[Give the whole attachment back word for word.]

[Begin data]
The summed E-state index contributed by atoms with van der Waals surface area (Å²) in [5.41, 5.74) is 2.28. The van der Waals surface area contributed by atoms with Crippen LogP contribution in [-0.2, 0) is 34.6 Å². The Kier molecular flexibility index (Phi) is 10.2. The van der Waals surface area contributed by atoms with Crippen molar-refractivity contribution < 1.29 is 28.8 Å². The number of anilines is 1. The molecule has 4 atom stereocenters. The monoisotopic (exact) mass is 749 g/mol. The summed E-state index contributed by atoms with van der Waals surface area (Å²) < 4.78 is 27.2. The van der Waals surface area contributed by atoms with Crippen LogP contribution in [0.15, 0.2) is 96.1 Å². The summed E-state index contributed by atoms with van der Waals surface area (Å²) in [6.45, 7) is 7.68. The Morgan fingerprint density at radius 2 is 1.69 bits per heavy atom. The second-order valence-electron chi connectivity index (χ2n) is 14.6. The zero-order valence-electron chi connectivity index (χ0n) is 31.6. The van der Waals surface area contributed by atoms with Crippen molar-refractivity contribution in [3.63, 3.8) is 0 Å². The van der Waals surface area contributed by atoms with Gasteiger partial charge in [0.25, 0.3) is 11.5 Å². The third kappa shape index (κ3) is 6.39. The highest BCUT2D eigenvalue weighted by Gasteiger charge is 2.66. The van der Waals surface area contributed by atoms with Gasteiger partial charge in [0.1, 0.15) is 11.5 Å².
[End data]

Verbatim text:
The summed E-state index contributed by atoms with van der Waals surface area (Å²) in [5.41, 5.74) is 2.28. The van der Waals surface area contributed by atoms with Crippen LogP contribution in [-0.2, 0) is 34.6 Å². The Kier molecular flexibility index (Phi) is 10.2. The van der Waals surface area contributed by atoms with Crippen molar-refractivity contribution < 1.29 is 28.8 Å². The number of anilines is 1. The molecule has 4 atom stereocenters. The monoisotopic (exact) mass is 749 g/mol. The summed E-state index contributed by atoms with van der Waals surface area (Å²) < 4.78 is 27.2. The van der Waals surface area contributed by atoms with Crippen LogP contribution in [0.15, 0.2) is 96.1 Å². The summed E-state index contributed by atoms with van der Waals surface area (Å²) in [6.45, 7) is 7.68. The Morgan fingerprint density at radius 2 is 1.69 bits per heavy atom. The second-order valence-electron chi connectivity index (χ2n) is 14.6. The zero-order valence-electron chi connectivity index (χ0n) is 31.6. The van der Waals surface area contributed by atoms with Crippen molar-refractivity contribution in [3.63, 3.8) is 0 Å². The van der Waals surface area contributed by atoms with Gasteiger partial charge in [0.25, 0.3) is 11.5 Å². The third kappa shape index (κ3) is 6.39. The highest BCUT2D eigenvalue weighted by Gasteiger charge is 2.66. The van der Waals surface area contributed by atoms with Gasteiger partial charge in [0.1, 0.15) is 11.5 Å².